One wonders that Mark Jacobs sold out Mythic to reduce the risk. That’s his claim, Mythic was on edge after all the work wasted on Imperator and with DAoC going down, if Warhammer failed then they would have been in a very bad situation. Supposedly selling to EA bought them time and resources, so more living space. More hopes?
If only was that easy. Once again DAoC was a huge success because of its costs. If there’s a rule that was valid for DAoC and won’t be valid for Warhammer is that one. EA dumped on this new game a lot of money and resources. That comes at a price and the price is that expectations rise.
Consequently, if Warhammer is as successful as DAoC, it is a failure. Because its costs are not even comparable, and EA won’t leave Mythic its space if all they can do is make another 300k subs game. So this is where all Mark Jacobs post comes apart. You can’t justify Warhammer through the example of DAoC because DAoC was made under different rules.
As Lum repeats continuously, yes, you can be successful and profitable while still small. Problem is that the rule is not valid in the specific case of Warhammer. And it is not valid because the management decided to go big, sell out to EA, and overturn the principle on which Mythic worked (stay out of the radar, then come in and surprise everyone).
What will be of Warhammer?
I think Lum’s predictions are overly optimistic. The first batch of players will be of the unfaithful/jumpy kind. Those who go out and try every now MMO, last two months max, then lose interest. From my point of view the biggest competitor at this first stage will be LOTRO. The one game without strong bonds and already filled with that kind of jumpy players.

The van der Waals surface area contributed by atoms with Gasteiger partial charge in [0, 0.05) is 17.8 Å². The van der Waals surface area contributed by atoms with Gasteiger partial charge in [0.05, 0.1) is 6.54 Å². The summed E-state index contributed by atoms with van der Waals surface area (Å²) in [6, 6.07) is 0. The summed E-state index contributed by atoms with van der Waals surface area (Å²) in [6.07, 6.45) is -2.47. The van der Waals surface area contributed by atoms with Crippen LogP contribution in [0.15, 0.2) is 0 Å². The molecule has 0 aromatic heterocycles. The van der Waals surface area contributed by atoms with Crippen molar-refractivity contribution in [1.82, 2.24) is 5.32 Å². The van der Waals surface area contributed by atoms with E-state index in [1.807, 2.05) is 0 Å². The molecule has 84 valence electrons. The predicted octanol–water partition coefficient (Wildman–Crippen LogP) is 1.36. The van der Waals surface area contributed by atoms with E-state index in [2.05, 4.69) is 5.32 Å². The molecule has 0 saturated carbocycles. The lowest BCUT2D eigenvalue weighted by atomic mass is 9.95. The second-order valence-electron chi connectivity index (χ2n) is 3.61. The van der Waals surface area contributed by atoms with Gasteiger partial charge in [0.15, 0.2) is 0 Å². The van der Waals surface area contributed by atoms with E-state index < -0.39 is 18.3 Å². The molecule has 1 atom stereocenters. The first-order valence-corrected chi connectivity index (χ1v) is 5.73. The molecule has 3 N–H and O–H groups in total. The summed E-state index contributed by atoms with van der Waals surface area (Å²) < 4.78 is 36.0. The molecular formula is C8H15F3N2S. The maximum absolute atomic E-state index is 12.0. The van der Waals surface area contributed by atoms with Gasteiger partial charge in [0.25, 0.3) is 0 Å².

At this stage I know very little of Warhammer. I kind of expect an execution slightly better than LOTRO. The license may be strong, but stronger than LOTR itself? So my opinion is that the number of active subs will be on that scale. I stick to my old prediction. 400k or less in six months. As long it launches in US+EU at the same time. From there it’s hard to predict without having seen the game. If much more or much less will depend solely on the quality of the game. I doubt it will reach 1M.
Making better PvP is kind of easy. WoW itself would just need some more persistence and more guild involvement. Banners or something to display, some territorial control. Elements borrowed from strategy games and RTS, Blizzard should know them. Just empowering the players enough so that they don’t just fight anonymous faces or over continuously resetting objectives/achievements. Something that puts players together working on a shared objective, more than just a personal piece of power-up. Something more motivating and moving. And as always there are plenty of ways to achieve all this, you just need the WILL to go down that path. Start trying things and experiment progressively. PvP isn’t a system you get right all at once.
Warhammer is trying some of that. I’m skeptical mostly because the game design doesn’t seem to have found a clear direction yet. Just heaping together different game modes without a clear concept of how they should work together, or what drives the players progress.
One last remark for Krones. I don’t actually remember Mark Jacobs calling my ideas ‘rubbish and not worth piddly-shit’. I guess I would if it happened because it would be amusing. And I don’t think he did because I seriously doubt he ever read anything I posted on this site.
I’m not worthy to be what Lum was for Richard Garriott back in the day ;)